Sharing What You Read

I am a voracious reader. That means I read everything. All the time. And I am ALWAYS looking for book recommendations. I love fantasy, historical fiction, and young adult books, but I have been known to read romance, spy thrillers, biography, and even nonfiction. Very often, I want to share something I have read with someone else who will enjoy it. Young adult books are easy–I share them here on this site on my Reviews page. For other types of books, I talk and talk and talk about them to my friends and family. After all, if you are a reader, you pick books that people you know like.

Years ago, I used to take my sons, now adults, to Hicklebee’s Book Store in San Jose. It’s an independent children’s bookstore, full of treasures signed by authors (rocking chairs, photographs, books, and other items), stuffed animals, games, and, of course, books. While I browsed, my boys would select something for themselves. One year I said no more toys. They had to select a book. My oldest son was eleven that year and surly about choosing a book. The owner of Hicklebee’s, Valerie Lewis, selected a book off the shelf. To my son’s dismay, she opened the book and began reading out loud to him, right there in the store! His shock and embarrassment quickly faded, and by the time she turned the page he was craning his neck to see the page. By the middle of the second page, the book was in his hand and the bookseller had vanished, off to do her magic with another reluctant reader. THAT is the power of book recommendation! The book? Holes, by Louis Sachar.

Two years ago, I read an amazing young adult book and told my class of fifth graders about it as I read it. I enthused about the strong female character, the impossible situations she found herself in, and her incredible drive to survive in spite of everything. Before I knew it, half the class had bought it, still in hardcover, and the other half was lining up to borrow it. By then I had read the second in the series, and was eagerly anticipating the third, due out that summer. Students competed in my blog contest that summer to win a copy of the third book. What was the first one? Hunger Games, by Suzanne Collins.

Over the last couple of years, I have seen an oddly illustrated cover appear on a lot of my students’ desks. I say oddly because the cover art does not appeal to me at all. Yet student after student picked this book from the library or showed up with their own copy. Last spring I bought a copy for myself. When I finished it, I immediately went out and got the rest of the series and read them one right after the other. Students said, “Oh, Mrs. Ulleseit, you haven’t read those before? They are so good!” The book? The Mysterious Benedict Society by Trenton Stewart.

This year, as I begin Reader’s Workshop with my students, I realize that a huge part of the program’s success will rest with book recommendations made by students to each other. And “Oh, that’s so good!” is not enough. I must strike a balance between enthusiastic generalities and laborious book reports. If students can write short book reviews like I have on this site, other students will read them and pick up the book. If they do a really good job writing them, I will post them here on my site. I can’t possibly read every single young adult book out there, so why not get some help? If you’ve read a great book lately, write up a quick review like the ones I have posted and send it to me. I’ll add a picture of the book’s cover and post the review with your name on it. And maybe I’ll get some ideas for books to read, too!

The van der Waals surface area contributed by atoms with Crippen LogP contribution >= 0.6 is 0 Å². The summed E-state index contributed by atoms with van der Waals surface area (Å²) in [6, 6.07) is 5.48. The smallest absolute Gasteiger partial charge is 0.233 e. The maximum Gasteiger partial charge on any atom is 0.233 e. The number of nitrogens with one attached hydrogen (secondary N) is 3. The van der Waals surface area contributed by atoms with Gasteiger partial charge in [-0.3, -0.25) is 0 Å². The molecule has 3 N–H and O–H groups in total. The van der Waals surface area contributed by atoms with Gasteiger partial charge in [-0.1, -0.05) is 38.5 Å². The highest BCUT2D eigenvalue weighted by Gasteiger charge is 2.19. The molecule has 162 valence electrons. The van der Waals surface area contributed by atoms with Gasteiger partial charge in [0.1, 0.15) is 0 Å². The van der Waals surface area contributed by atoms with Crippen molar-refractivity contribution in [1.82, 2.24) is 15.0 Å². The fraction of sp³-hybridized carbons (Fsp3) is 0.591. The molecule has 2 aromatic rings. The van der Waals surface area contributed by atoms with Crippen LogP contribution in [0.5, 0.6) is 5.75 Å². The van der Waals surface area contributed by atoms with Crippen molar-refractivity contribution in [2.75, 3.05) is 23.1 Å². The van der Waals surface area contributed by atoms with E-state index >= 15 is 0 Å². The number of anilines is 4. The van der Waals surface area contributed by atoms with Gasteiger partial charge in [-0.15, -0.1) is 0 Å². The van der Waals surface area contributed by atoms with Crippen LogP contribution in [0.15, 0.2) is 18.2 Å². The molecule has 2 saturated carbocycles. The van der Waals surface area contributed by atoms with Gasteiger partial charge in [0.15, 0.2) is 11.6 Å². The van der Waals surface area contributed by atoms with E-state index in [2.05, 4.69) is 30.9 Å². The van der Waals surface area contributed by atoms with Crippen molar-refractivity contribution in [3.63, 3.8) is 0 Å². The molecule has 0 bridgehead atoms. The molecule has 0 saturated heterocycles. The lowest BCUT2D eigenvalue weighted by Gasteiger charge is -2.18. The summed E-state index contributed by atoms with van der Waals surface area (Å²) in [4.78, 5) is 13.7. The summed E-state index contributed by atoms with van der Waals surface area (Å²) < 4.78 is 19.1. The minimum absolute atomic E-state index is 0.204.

In hardcover: The House of the Scorpion by Nancy Farmer

20 responses to “Sharing What You Read”

  1. Caitlin Perkins Avatar
    Caitlin Perkins

    Submitted on 2011/09/06 at 4:49 pm

    I LOVE the Hunger Games! It is one of my favorite book series, along with Harry Potter. I also like the Twilight series as well. You can sort of tell I am a fantasy fan.

    1. Submitted on 2011/09/06 at 6:53 pm | In reply to Caitlin Perkins.

      Me, too, Caitlin! Have you read Shiver by Maggie Stiefvater? It’s the beginning of a trilogy, too…

    2. Submitted on 2011/09/19 at 2:07 pm | In reply to Caitlin Perkins.

      i love the TWILIGHT series too!!!!!

    3. Submitted on 2011/09/27 at 7:52 pm | In reply to Caitlin Perkins.

      I love books right now I am reading Hex Hall. It is like Harry Potter but better. Can you tell me what hunger games is about?

  2. Submitted on 2011/09/09 at 12:13 pm

    Read everything indeed. As long as it isn’t the dreaded creation that shouldn’t exist in this holy and pure world(Non-Fiction), I can read pretty much everything consisting of good solid typed words and weaved stories.
    Basically, I love fiction.
    Mrs. Ulleseit, since you enjoy Realistic fiction/Historical fiction very much, I recommend the book series Ranger’s Apprentice and The Youngest Templar.

    1. Submitted on 2011/09/09 at 2:49 pm | In reply to Albert.

      I like your description of nonfiction 🙂 Next time I need a book to read, I’ll check out the ones you mention. Thanks for the tip!

    2. Submitted on 2011/09/19 at 10:15 am | In reply to Albert.

      Albert, you finally started something OTHER than Sci-Fi. Hooray! 🙂 🙂 😛 🙂

      1. Submitted on 2011/09/19 at 12:12 pm | In reply to Albert.

        Amrita, I read Fantasy and Sci-Fi often. I’m waiting for the final book – I’ve read lots of other books as well. Especially realistic fiction and historical fiction. Those two are really good genres.

    3. Submitted on 2011/09/19 at 12:28 pm | In reply to Albert.